This has been a debate for a long time. Is renting a vehicle without operators (from a company such as Enterprise for example) a supply or a service? FAR part 8.003 says that I SHALL use subpart 8.11. Subpart 8.1104(e) states that I must use supply clauses not service clauses. If the renting of a vehicle is a supply, what PSC code should be used? Is it safe to assume that we could use a GPC card up to $10,000 for the rental of vehicles?
Thank for your submission. Your question is a good one, and one that is a classic argument in many contracting offices. Some key definitions:
FAR 2.101 defines supplies as: "Supplies means all property except land or interest in land. It includes (but is not limited to) public works, buildings, and facilities; ships, floating equipment, and vessels of every character, type, and description, together with parts and accessories; aircraft and aircraft parts, accessories, and equipment; machine tools; and the alteration or installation of any of the foregoing."
- FAR 37.101 defines a service contract as: "Service contract means a contract that directly engages the time and effort of a contractor whose primary purpose is to perform an identifiable task rather than to furnish an end item of supply..."
Based on the above FAR definitions, there is no clear cut answer; this is why vehicle lease/rental is subject to debate regarding its status as service or supply. If properly documented in contract file, the contracting officer could go either way on this.
Some factors to consider:
I would expect your contract action is assigning a period of performance vice a delivery date. This typically lends itself to a service acquisition more than a supply.
Are you including a Performance Work Statement in your contract action or does the GSA contract being leveraged? Again, if there is a PWS, this is more typical of a service vice supply.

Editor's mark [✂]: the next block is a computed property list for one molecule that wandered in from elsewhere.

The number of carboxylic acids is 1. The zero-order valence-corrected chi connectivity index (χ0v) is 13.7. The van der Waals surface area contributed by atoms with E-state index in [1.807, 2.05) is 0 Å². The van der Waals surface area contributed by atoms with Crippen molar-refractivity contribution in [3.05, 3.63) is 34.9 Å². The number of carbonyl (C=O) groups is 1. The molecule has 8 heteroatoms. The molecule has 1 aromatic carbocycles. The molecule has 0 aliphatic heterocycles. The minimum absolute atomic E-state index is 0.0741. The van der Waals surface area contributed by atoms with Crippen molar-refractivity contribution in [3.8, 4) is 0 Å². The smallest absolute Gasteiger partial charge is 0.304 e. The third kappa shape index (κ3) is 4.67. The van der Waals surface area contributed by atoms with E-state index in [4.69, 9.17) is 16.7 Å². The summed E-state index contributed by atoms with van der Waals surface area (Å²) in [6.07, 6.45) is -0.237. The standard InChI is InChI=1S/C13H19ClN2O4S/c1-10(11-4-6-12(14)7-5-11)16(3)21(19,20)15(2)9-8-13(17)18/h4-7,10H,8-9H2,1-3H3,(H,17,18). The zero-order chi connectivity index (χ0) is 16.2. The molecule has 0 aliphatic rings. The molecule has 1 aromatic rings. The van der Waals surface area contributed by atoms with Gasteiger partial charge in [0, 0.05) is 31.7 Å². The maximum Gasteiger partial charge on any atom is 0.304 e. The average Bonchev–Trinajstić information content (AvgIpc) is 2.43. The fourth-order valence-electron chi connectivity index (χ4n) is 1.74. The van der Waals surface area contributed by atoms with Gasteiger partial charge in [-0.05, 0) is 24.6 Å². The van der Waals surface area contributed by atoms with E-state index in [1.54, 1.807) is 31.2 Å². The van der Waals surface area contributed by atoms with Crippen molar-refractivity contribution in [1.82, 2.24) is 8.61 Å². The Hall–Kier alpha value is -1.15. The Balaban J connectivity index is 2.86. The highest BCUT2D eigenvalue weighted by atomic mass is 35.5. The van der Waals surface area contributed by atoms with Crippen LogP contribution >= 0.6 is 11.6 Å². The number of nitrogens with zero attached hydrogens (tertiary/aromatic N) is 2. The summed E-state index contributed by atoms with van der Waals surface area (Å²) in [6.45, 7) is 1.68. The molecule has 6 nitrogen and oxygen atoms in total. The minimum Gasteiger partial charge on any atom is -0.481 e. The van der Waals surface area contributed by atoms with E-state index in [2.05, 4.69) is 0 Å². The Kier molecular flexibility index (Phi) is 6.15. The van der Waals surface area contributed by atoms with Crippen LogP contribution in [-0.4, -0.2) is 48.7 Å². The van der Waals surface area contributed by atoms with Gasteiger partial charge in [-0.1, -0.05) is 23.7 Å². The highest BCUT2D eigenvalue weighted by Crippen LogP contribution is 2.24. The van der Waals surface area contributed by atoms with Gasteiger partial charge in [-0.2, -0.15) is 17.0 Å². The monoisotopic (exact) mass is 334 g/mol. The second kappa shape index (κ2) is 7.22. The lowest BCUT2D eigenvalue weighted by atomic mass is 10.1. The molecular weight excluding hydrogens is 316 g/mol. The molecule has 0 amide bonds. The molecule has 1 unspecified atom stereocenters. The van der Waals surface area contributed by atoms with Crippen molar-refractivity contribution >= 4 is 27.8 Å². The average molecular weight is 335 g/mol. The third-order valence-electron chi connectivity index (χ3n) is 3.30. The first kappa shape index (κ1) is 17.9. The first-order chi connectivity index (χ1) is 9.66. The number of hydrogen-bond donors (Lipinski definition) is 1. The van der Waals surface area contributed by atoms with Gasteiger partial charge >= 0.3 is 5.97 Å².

COR. Is a COR appointed? Again, if a COR is appointed, this falls more in the service vice supply lane.
If you are leveraging a GSA contract, I would expect that the appropriate FAR clauses are already included, and the appropriate NAICS, PSC, and other relevant codes have been selected by the GSA contracting activity. You would want to ensure you match what GSA has assigned for codes. Does GSA include the Service Contract Labor Standards in their contract? This would give an indication of how they view vehicle lease in terms of service or supply.
Duration of lease. As mentioned above, typically, supply contracts are for a one time delivery. If your lease is enduring, which it sounds like in this particular case is not true, that may be a situation that lends itself more toward administration as a service to ensure the contract is more diligently administered than the typical supply contract would be. Conversely, a short term lease for an exercise (matter of days in my experience), may lend itself more to a supply.
The guidance at FAR 8.1104(e) provides for insertion of supply clauses, but does not preclude the insertion of service clauses.
Bottom line is you can consider your action either a supply or service based on what is more practical for your action. In my experience, leases for exercises are difficult as the vehicles pass between many users with no accountability for damages. Having a COR will help with that if it is made clear they will be responsible for determining who caused the damage or they will be accountable themselves. Payment by a GPC card holder may also assist as ultimately they would have to drive the damage claim to resolution. If you consider the lease a supply, the micro purchase threshold of $10K would apply, however, exercise caution to ensure you are not perceived to be splitting requirements. Another consideration is if the individuals who need the cars are on orders, the Government Travel Card would be the appropriate means for securing the vehicles, removing contracting from the picture.